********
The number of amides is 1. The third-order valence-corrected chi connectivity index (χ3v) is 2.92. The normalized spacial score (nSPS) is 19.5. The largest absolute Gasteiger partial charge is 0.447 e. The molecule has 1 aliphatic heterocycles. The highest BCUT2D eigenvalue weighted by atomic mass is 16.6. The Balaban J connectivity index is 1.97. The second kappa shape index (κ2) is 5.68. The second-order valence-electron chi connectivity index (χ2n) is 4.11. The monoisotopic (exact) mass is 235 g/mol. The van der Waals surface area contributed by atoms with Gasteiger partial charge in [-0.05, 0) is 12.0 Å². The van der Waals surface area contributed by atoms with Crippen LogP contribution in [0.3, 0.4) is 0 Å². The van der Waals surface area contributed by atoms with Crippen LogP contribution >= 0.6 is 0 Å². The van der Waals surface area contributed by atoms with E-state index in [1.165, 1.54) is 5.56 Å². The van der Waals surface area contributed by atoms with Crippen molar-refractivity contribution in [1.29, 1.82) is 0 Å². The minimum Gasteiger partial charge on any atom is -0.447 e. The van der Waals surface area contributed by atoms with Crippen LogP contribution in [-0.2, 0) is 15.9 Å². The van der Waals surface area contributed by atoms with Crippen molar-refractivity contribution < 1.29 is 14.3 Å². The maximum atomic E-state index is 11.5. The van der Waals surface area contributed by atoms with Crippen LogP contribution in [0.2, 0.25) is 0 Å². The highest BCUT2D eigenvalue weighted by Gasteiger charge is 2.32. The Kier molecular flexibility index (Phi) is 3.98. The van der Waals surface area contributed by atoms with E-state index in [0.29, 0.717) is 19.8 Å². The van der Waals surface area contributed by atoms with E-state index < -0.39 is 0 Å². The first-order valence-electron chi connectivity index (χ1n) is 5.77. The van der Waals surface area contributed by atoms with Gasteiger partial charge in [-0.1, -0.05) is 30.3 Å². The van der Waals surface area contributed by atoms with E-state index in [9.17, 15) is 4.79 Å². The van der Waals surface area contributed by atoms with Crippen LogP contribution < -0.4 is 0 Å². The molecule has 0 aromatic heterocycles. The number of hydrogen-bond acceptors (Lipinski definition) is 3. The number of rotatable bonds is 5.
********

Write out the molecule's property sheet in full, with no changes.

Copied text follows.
The number of amides is 1. The third-order valence-corrected chi connectivity index (χ3v) is 2.92. The normalized spacial score (nSPS) is 19.5. The largest absolute Gasteiger partial charge is 0.447 e. The molecule has 1 aliphatic heterocycles. The highest BCUT2D eigenvalue weighted by atomic mass is 16.6. The Balaban J connectivity index is 1.97. The second kappa shape index (κ2) is 5.68. The second-order valence-electron chi connectivity index (χ2n) is 4.11. The monoisotopic (exact) mass is 235 g/mol. The van der Waals surface area contributed by atoms with Gasteiger partial charge in [-0.05, 0) is 12.0 Å². The van der Waals surface area contributed by atoms with Crippen LogP contribution in [0.3, 0.4) is 0 Å². The van der Waals surface area contributed by atoms with Crippen LogP contribution >= 0.6 is 0 Å². The van der Waals surface area contributed by atoms with E-state index in [1.165, 1.54) is 5.56 Å². The van der Waals surface area contributed by atoms with Crippen molar-refractivity contribution in [1.29, 1.82) is 0 Å². The minimum Gasteiger partial charge on any atom is -0.447 e. The van der Waals surface area contributed by atoms with Crippen LogP contribution in [-0.2, 0) is 15.9 Å². The van der Waals surface area contributed by atoms with Crippen molar-refractivity contribution < 1.29 is 14.3 Å². The maximum atomic E-state index is 11.5. The van der Waals surface area contributed by atoms with Crippen LogP contribution in [0.2, 0.25) is 0 Å². The highest BCUT2D eigenvalue weighted by Gasteiger charge is 2.32. The Kier molecular flexibility index (Phi) is 3.98. The van der Waals surface area contributed by atoms with E-state index in [0.29, 0.717) is 19.8 Å². The van der Waals surface area contributed by atoms with E-state index < -0.39 is 0 Å². The first-order valence-electron chi connectivity index (χ1n) is 5.77. The van der Waals surface area contributed by atoms with Gasteiger partial charge in [-0.1, -0.05) is 30.3 Å². The van der Waals surface area contributed by atoms with E-state index in [9.17, 15) is 4.79 Å². The van der Waals surface area contributed by atoms with Crippen LogP contribution < -0.4 is 0 Å². The molecule has 0 aromatic heterocycles. The number of hydrogen-bond acceptors (Lipinski definition) is 3. The number of rotatable bonds is 5.